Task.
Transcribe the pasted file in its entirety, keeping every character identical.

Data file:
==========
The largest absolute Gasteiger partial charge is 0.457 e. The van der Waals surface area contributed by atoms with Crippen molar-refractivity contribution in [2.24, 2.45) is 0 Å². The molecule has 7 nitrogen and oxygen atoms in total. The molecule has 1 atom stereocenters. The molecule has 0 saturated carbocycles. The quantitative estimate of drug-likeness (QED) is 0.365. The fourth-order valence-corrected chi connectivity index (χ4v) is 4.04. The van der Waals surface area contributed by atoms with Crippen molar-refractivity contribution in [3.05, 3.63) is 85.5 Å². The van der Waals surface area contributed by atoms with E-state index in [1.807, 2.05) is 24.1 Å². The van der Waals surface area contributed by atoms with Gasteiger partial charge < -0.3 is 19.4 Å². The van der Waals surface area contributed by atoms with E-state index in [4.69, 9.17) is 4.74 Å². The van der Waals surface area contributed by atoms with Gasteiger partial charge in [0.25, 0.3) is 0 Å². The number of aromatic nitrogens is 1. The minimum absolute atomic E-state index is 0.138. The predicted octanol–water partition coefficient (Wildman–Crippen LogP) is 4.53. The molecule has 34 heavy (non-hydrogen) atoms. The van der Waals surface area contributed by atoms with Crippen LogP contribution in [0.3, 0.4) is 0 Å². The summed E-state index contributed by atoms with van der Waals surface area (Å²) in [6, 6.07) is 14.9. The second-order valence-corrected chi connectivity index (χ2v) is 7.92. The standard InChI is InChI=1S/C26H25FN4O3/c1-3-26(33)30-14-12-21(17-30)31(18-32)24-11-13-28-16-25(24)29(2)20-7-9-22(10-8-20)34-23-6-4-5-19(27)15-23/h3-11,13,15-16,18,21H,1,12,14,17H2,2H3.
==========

The largest absolute Gasteiger partial charge is 0.457 e. The van der Waals surface area contributed by atoms with Crippen molar-refractivity contribution in [2.24, 2.45) is 0 Å². The molecule has 7 nitrogen and oxygen atoms in total. The molecule has 1 atom stereocenters. The molecule has 0 saturated carbocycles. The quantitative estimate of drug-likeness (QED) is 0.365. The fourth-order valence-corrected chi connectivity index (χ4v) is 4.04. The van der Waals surface area contributed by atoms with Crippen molar-refractivity contribution in [3.05, 3.63) is 85.5 Å². The van der Waals surface area contributed by atoms with E-state index in [1.807, 2.05) is 24.1 Å². The van der Waals surface area contributed by atoms with Gasteiger partial charge < -0.3 is 19.4 Å². The van der Waals surface area contributed by atoms with E-state index in [4.69, 9.17) is 4.74 Å². The van der Waals surface area contributed by atoms with Gasteiger partial charge in [0.25, 0.3) is 0 Å². The number of aromatic nitrogens is 1. The minimum absolute atomic E-state index is 0.138. The predicted octanol–water partition coefficient (Wildman–Crippen LogP) is 4.53. The molecule has 34 heavy (non-hydrogen) atoms. The van der Waals surface area contributed by atoms with Crippen LogP contribution in [0.3, 0.4) is 0 Å². The summed E-state index contributed by atoms with van der Waals surface area (Å²) in [6, 6.07) is 14.9. The second-order valence-corrected chi connectivity index (χ2v) is 7.92. The standard InChI is InChI=1S/C26H25FN4O3/c1-3-26(33)30-14-12-21(17-30)31(18-32)24-11-13-28-16-25(24)29(2)20-7-9-22(10-8-20)34-23-6-4-5-19(27)15-23/h3-11,13,15-16,18,21H,1,12,14,17H2,2H3.